What could be finer with a loaf of home-baked bread than a nice piece of cheese and a dollop of good chutney?
Today I have been making Caramelised Onion Chutney. I did my usual thing, searched for recipes, found half a dozen good candidates, and then largely ignored them all… or possibly combined a bit from each. I shall do my best to remember with accuracy.
Caramelised Three Onion Chutney
- 45 ml Olive Oil
- 1.5 Kg Onions, peeled and thinly sliced.
- 300g Muscavado Sugar
- 200 ml Red Wine Vinegar
- 45 ml Balsamic Vinegar
- 3 cloves garlic, crushed
- 1 tablespoon Mustard Seeds
- ½ teaspoon salt
- 1 teaspoon Smoked Paprika
- a good pinch of Dried Crushed Chillies
- 1 Cinnamon Stick
- 3 Bay Leaves
- A good grind of Black Pepper
Notes on ingredients:
- As always, the better the oil, the better the goods.
- I used 4 large Spanish onions, a net of Shallots, and one red onion, to provide a variety of textures
- Being short of dark brown Muscavado, I mixed some light soft brown in as well
- Red Wine vinegar was to hand – white wine, cider, or light or dark malt vinegars would all do the job too.
- I used the dark balsamic vinegar, but the white would be fine.
- A source recipe used 1 tablespoon of whole grain mustard, I substituted the seeds because I have them and like to see them in the final chutney
- I forgot to add the salt
- My quantities of Paprika and Chillies are upsized from the source recipes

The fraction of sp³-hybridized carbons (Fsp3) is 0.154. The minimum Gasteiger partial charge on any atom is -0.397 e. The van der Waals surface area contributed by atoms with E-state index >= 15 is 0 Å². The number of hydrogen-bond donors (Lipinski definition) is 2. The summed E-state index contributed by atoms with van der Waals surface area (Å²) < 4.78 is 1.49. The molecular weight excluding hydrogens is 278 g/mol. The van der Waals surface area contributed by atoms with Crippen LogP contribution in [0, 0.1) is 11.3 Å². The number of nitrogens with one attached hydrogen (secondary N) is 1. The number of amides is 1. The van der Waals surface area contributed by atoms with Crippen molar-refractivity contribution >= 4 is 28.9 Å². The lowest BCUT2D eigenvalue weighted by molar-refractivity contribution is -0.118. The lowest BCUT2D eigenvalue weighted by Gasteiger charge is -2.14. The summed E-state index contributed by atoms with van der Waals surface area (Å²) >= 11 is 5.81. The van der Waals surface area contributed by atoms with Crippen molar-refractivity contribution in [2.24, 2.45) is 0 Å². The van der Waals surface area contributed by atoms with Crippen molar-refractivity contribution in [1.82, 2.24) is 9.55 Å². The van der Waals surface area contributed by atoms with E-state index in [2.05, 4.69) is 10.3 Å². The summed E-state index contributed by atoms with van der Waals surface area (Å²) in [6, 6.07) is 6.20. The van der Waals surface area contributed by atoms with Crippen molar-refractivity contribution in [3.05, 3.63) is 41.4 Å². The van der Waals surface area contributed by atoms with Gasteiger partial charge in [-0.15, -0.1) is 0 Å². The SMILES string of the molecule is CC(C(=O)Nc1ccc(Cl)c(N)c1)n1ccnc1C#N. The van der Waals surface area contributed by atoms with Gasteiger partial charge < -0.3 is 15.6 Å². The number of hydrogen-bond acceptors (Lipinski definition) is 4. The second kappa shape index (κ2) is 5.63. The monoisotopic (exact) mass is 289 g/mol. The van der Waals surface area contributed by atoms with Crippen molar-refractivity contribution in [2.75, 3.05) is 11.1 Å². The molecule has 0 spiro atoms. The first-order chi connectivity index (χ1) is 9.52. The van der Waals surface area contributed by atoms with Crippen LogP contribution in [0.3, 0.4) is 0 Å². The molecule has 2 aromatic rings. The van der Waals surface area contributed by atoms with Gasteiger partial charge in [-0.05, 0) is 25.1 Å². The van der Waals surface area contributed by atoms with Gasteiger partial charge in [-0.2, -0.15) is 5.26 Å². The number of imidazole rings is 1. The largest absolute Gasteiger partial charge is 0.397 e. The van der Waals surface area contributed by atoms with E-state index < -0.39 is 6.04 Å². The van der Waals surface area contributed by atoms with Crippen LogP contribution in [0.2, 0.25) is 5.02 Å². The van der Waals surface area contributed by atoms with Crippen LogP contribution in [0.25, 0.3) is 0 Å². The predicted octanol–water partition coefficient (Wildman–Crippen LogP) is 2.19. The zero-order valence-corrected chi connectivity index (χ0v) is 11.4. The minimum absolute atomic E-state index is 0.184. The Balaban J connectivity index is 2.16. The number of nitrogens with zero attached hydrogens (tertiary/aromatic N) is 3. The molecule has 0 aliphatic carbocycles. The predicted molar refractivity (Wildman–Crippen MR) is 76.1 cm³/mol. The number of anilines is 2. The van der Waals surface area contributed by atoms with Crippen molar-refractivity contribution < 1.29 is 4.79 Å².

- Cinnamon, Bay and Black pepper are my choices from various spicings in multiple source recipes. Another time, I might likely choose differently. Ginger would be good, so would coriander seed. I might not balk at cumin or fennel either. Cardamom… I’m not so sure.
- Heat the oil in a large pan, add the sliced onions and cook over a low heat for ten minutes or so, until softened but not browned.
- Stir in 3 tablespoons of the sugar, increase the heat, and cook for 3 – 4 minutes until the onions are browned
- Add the remaining sugar and all the other ingredients and simmer gently for 10 – 15 minutes until the liquid has reduced and the mixture has thickened.
- The chutney should be a dark caramel colour.
- Fish out any whole spices used that you don’t want to see in the jars e.g. bay leaves, cinnamon sticks.
- Spoon into sterilised jars, seal and label.
- Mature for a few weeks before using, if you can bear to. Best used within 12 months.
- There is a large volume of onions here – use the broadest based pan that you can – I used my trusty Maslin “jam pan”
- I don’t know why recipes always say ten minutes for onions. Mine were sliced thinly (in the Magimix) but took considerably longer than this to begin to soften. I’d allow 30 minutes for this stage and be pleased if I took less.
- I added my garlic with the onions instead of keeping it for later addition.
- We all know onions take longer than 3 minutes to caramelise. Allow longer but don’t flog it too much – you are going for the flavour, darkness of colour will come with the sugar, vinegars and longer cooking time. My onions were a kind of light straw colour after about twenty minutes further cooking.
- I almost forgot to add my Balsamic – it went in ten minutes late.
- For the final boiling, be led by consistency and not by the clock. The times in the source recipe all seemed a bit out to me. When the chutney is ready, you should be able to draw a trench in it with your wooden spoon. The trench should remain and not immediately fill up with liquid. Do not overcook/over-reduce or you will end up with onion toffee. Trust your senses.
- I filled 6 small presentation jars plus a couple of recycled jam jars, with a final dollop into a ramekin for use at tea time today.
Must make some labels before the day is done